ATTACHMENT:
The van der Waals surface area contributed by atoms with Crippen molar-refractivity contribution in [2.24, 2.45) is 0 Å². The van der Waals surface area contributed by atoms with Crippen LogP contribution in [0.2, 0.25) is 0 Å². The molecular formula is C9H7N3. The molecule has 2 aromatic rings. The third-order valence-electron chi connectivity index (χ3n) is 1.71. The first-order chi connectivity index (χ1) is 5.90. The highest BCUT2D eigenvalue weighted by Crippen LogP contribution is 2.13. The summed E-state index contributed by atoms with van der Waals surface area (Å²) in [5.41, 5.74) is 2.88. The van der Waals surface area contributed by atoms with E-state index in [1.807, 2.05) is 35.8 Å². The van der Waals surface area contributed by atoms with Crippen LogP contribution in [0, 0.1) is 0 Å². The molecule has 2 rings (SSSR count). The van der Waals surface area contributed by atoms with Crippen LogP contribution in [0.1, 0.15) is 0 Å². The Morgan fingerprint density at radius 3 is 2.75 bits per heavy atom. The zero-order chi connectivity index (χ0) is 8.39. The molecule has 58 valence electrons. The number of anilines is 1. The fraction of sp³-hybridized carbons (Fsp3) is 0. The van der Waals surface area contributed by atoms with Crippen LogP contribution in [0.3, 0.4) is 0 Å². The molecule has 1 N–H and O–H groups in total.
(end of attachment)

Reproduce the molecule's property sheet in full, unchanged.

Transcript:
The van der Waals surface area contributed by atoms with Crippen molar-refractivity contribution in [2.24, 2.45) is 0 Å². The van der Waals surface area contributed by atoms with Crippen LogP contribution in [0.2, 0.25) is 0 Å². The molecular formula is C9H7N3. The molecule has 2 aromatic rings. The third-order valence-electron chi connectivity index (χ3n) is 1.71. The first-order chi connectivity index (χ1) is 5.90. The highest BCUT2D eigenvalue weighted by Crippen LogP contribution is 2.13. The summed E-state index contributed by atoms with van der Waals surface area (Å²) in [5.41, 5.74) is 2.88. The van der Waals surface area contributed by atoms with E-state index in [1.807, 2.05) is 35.8 Å². The van der Waals surface area contributed by atoms with Crippen LogP contribution in [0, 0.1) is 0 Å². The molecule has 2 rings (SSSR count). The van der Waals surface area contributed by atoms with Crippen LogP contribution in [0.1, 0.15) is 0 Å². The Morgan fingerprint density at radius 3 is 2.75 bits per heavy atom. The zero-order chi connectivity index (χ0) is 8.39. The molecule has 58 valence electrons. The number of anilines is 1. The fraction of sp³-hybridized carbons (Fsp3) is 0. The van der Waals surface area contributed by atoms with Crippen LogP contribution in [0.3, 0.4) is 0 Å². The molecule has 1 N–H and O–H groups in total.